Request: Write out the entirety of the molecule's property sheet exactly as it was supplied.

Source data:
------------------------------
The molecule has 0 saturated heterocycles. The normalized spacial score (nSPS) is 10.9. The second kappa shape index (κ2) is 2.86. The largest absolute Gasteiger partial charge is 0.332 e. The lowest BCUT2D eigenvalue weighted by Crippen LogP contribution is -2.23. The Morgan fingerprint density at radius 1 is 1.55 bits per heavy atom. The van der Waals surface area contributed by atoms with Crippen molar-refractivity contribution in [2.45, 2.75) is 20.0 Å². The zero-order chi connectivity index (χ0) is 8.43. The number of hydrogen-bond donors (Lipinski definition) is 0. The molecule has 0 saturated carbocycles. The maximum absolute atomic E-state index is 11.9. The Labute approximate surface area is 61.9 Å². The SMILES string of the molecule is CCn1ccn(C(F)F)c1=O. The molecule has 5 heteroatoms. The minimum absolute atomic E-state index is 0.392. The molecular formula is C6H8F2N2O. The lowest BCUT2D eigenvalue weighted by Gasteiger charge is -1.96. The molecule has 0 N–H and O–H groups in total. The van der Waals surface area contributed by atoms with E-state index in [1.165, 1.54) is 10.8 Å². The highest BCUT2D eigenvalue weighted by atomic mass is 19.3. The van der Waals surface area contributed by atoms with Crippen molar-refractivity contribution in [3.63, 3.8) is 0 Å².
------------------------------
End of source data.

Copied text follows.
The molecule has 0 saturated heterocycles. The normalized spacial score (nSPS) is 10.9. The second kappa shape index (κ2) is 2.86. The largest absolute Gasteiger partial charge is 0.332 e. The lowest BCUT2D eigenvalue weighted by Crippen LogP contribution is -2.23. The Morgan fingerprint density at radius 1 is 1.55 bits per heavy atom. The van der Waals surface area contributed by atoms with Crippen molar-refractivity contribution in [2.45, 2.75) is 20.0 Å². The zero-order chi connectivity index (χ0) is 8.43. The number of hydrogen-bond donors (Lipinski definition) is 0. The molecule has 0 saturated carbocycles. The maximum absolute atomic E-state index is 11.9. The Labute approximate surface area is 61.9 Å². The SMILES string of the molecule is CCn1ccn(C(F)F)c1=O. The molecule has 5 heteroatoms. The minimum absolute atomic E-state index is 0.392. The molecular formula is C6H8F2N2O. The lowest BCUT2D eigenvalue weighted by Gasteiger charge is -1.96. The molecule has 0 N–H and O–H groups in total. The van der Waals surface area contributed by atoms with E-state index in [1.165, 1.54) is 10.8 Å². The highest BCUT2D eigenvalue weighted by atomic mass is 19.3. The van der Waals surface area contributed by atoms with Crippen molar-refractivity contribution in [3.63, 3.8) is 0 Å².